Would You Please Be Still!


This all too common phrase for any parent with young children, has almost become a mantra in our house – the phrase that carries us from one moment to the next.

It’s 5:00 am – I’m awakened by the jab of a sharp, boney elbow of an almost 5-yr-old boy into the middle of my back. This boy who is somehow stealthy enough to climb into our bed without being noticed, now cannot go 5 minutes without doing a full somersault between his parents. I lean over and whisper, “would you please be still”

At 7:30 am – almost exactly!! – that same sweet boy is awake with the sun and begins singing the opening song of whatever show he is currently loving. Right now that’s Elena of Avalor. This wouldn’t be a problem except his 2-yr-old sister, who is equally as stealthy in her middle-of-the-night bed takeover – is still asleep beside him. I lean over again, “babe – would you please be still.”

We decide to go sit on the couch together. In my mind this looks like enjoying a full cup of coffee while cuddling on the couch and watching Elena. In reality, it looks like a 1/4 cup of coffee before his sister wakes up, tries to sit on the couch with us (this usually goes well for 2-3 sec) and then someone is sitting too close, has more blanket, wants to watch Daniel Tiger, someone can’t hear – then it’s too loud … “listen, just be still .. never mind, let’s go get dressed.”

This is its own ordeal- 

Maryn wants to dance while I help her get her pants on or wants to put everything on backwards – “fine – but could you please, just be still”

Loukas – still likes for me to help him brush his teeth – but also wants to tell me all about his evil villain plans while doing it … “yes, I want to hear all about it, but first, can you be still”

and Rya – who turned 8-months old this week – is a master escape artist who can twist herself out of any attempt to put on a clean diaper.

And all this before breakfast!!!

The chaos is growing around us – and that’s usually ok with me. Maybe it’s growing up in a house with four children – or it could be my disposition as a second child – or my being a 2 on the enneagram. Probably some combination of the 3. On most days, I welcome – or CA might argue I stir up the chaos in our house. There’s some part of me that lives for the chaos of life with my small children. But in these days where we are trying to control the new normal that has entered our homes with schedules and activities; while also doing our part to help slow and control the virus spreading around us – I’ve found myself in “be quiet”, “quit that”, “sit down”, “be still” mode even more than usual. 

And I’d say I’m not alone. In these first weeks of school buildings closing and home schools now in session, many parents have taken to the world of memes and it’s pretty funny! Some of the best homeschooling memes I’ve seen so far say …

“Homeschool, Day One: Wondering how I can get this kid transferred out of my class?”

Another one said, “Homeschooling is going Great! 2 students suspended for fighting, one student in detention for talking back, and one teacher fired for drinking tequila on the job.”

As a college math ed major, I appreciate one that says, “all these kids who’ve been learning Common Core math are about to learn how to Carry the One from their homeschool teachers.”

I saw this one his morning – “Day 4: I saw a parent scratching the “Terrific Kid at Sternberger” sticker off his minivan.”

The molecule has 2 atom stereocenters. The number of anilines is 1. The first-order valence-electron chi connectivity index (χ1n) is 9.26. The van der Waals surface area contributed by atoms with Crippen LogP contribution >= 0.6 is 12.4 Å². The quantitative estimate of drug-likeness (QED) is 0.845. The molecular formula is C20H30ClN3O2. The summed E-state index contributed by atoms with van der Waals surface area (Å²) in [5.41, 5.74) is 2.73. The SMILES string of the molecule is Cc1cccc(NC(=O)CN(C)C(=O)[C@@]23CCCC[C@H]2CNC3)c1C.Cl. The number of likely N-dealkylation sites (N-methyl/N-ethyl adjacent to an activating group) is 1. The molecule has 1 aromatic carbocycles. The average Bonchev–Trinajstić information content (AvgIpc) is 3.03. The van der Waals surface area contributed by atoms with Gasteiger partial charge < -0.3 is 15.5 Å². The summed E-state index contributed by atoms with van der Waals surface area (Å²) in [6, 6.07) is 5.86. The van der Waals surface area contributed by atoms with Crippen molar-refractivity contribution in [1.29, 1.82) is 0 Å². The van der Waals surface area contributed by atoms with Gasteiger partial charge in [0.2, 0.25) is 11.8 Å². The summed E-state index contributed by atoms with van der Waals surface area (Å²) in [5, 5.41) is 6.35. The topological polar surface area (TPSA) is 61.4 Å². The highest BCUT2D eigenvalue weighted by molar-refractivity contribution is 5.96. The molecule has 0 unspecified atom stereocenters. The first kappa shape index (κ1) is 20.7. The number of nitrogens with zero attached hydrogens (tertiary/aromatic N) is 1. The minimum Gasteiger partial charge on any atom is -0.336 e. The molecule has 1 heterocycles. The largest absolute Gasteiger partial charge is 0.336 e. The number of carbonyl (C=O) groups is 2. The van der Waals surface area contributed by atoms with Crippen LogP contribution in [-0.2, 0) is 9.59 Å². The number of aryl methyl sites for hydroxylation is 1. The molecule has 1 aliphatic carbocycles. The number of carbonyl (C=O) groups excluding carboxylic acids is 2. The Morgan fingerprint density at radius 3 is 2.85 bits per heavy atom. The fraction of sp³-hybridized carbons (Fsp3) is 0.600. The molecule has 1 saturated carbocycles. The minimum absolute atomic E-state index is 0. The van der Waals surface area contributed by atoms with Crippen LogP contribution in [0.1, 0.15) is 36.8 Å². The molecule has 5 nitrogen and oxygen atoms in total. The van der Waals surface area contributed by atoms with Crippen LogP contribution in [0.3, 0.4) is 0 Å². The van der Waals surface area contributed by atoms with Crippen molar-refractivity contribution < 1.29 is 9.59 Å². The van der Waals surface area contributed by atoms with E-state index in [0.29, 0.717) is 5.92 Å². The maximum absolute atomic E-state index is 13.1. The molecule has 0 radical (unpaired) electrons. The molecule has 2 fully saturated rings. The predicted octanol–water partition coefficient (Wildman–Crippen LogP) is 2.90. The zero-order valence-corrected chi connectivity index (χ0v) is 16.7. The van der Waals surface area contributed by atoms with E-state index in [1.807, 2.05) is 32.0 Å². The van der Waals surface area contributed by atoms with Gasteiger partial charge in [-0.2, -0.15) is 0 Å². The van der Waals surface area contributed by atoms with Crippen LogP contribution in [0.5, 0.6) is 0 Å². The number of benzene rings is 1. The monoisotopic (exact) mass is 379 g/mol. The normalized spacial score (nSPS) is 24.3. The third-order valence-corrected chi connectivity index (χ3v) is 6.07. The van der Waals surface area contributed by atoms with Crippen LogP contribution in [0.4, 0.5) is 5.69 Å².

Shonda Rhimes posted in the first days of school closings, “I’ve been homeschooling my 8-yr-old and 6-yr-old for 1 hr and 11 minutes. Teachers should make a billion dollars a month. Or week!” 

These posts have been a gift to many creating a sense of connection through shared experience and comic relief. 

Chris Edwards posted one yesterday that said, “wondering which restaurants have the softest napkins. Asking for a friend.”

And another favorite said, “after years of wanting to thoroughly clean my house but lacking the time, this week I discovered that wasn’t the reason.” 

I have been equally grateful for posts that remind us to be patient with ourselves and our kids, our family, our neighbors.

And I’ve welcomed these opportunities to refocus or recenter myself outside of the swirling worry in my mind. 

It seemed almost counter-intuitive to reflect this morning on stillness. Most of us feel like we are a bit crazed by the amount of “stillness” that has become part of our daily lives – with limited trips out of the house, recreational activities for ourselves and our kids mostly cancelled, and communication with folks outside our families happening over social media. But what I have noticed within myself as our calls for social distancing have extended, our quarantine restrictions have become more stringent, and our cities are in full response mode – is that my levels of anxiety, of worry, of antsy-ness are steadily increasing – not just in me, but in my busy toddlers, too.

This has led me to think more about how we understand stillness.

Quarantine isn’t the same as stillness, it’s containment – which is important in helping to slow the devastating spread of the coronavirus. But stillness  – which is an act of discipline or practice means opening one’s mind and soul to experiencing the abiding presence of God. 

Psalm 46 has been a guiding verse for me in understanding stillness in this way. I first encountered Psalm 46.10 in the prayer garden at Baptist Hospital in Nashville, TN. I was in my first year of divinity school and my grandmother, who had traveled to Nashville to see my sister’s senior recital at Belmont University, had a massive stroke. On the day that the doctors told our family my grandmother had very little chance of surviving – I decided walk through the meditation garden on the hospital grounds. As I circled back to the beginning of my walk, I noticed a rock I had overlooked my first time around – it said – Be Still and Know That I am God. In one of the most devastating moments of my then, 23-yrs of life, I found myself overwhelmed by the intimate presence of a God who was walking that garden path and that grief journey with me.